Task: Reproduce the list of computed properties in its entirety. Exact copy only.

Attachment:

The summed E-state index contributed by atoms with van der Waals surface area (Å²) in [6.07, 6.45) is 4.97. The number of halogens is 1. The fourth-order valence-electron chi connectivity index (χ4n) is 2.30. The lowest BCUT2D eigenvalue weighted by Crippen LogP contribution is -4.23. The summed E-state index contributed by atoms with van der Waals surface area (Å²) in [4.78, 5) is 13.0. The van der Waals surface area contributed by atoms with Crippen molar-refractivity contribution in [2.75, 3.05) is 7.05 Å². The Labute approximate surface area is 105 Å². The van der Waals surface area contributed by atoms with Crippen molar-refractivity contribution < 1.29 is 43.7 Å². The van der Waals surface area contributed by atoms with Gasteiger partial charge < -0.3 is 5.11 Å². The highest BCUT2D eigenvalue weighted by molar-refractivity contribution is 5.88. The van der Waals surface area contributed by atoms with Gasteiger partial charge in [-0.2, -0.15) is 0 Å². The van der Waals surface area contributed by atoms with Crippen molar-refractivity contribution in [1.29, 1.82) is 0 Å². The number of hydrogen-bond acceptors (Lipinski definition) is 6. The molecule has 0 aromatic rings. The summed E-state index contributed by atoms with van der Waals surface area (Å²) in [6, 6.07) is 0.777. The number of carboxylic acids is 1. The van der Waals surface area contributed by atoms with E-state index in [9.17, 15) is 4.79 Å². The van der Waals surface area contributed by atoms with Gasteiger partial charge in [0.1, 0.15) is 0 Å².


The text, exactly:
The summed E-state index contributed by atoms with van der Waals surface area (Å²) in [6.07, 6.45) is 4.97. The number of halogens is 1. The fourth-order valence-electron chi connectivity index (χ4n) is 2.30. The lowest BCUT2D eigenvalue weighted by Crippen LogP contribution is -4.23. The summed E-state index contributed by atoms with van der Waals surface area (Å²) in [4.78, 5) is 13.0. The van der Waals surface area contributed by atoms with Crippen molar-refractivity contribution in [2.75, 3.05) is 7.05 Å². The Labute approximate surface area is 105 Å². The van der Waals surface area contributed by atoms with Crippen molar-refractivity contribution < 1.29 is 43.7 Å². The van der Waals surface area contributed by atoms with Gasteiger partial charge < -0.3 is 5.11 Å². The highest BCUT2D eigenvalue weighted by molar-refractivity contribution is 5.88. The van der Waals surface area contributed by atoms with Gasteiger partial charge in [-0.2, -0.15) is 0 Å². The van der Waals surface area contributed by atoms with Crippen molar-refractivity contribution in [1.29, 1.82) is 0 Å². The number of hydrogen-bond acceptors (Lipinski definition) is 6. The molecule has 0 aromatic rings. The summed E-state index contributed by atoms with van der Waals surface area (Å²) in [6, 6.07) is 0.777. The number of carboxylic acids is 1. The van der Waals surface area contributed by atoms with E-state index in [9.17, 15) is 4.79 Å². The van der Waals surface area contributed by atoms with Gasteiger partial charge in [0.1, 0.15) is 0 Å².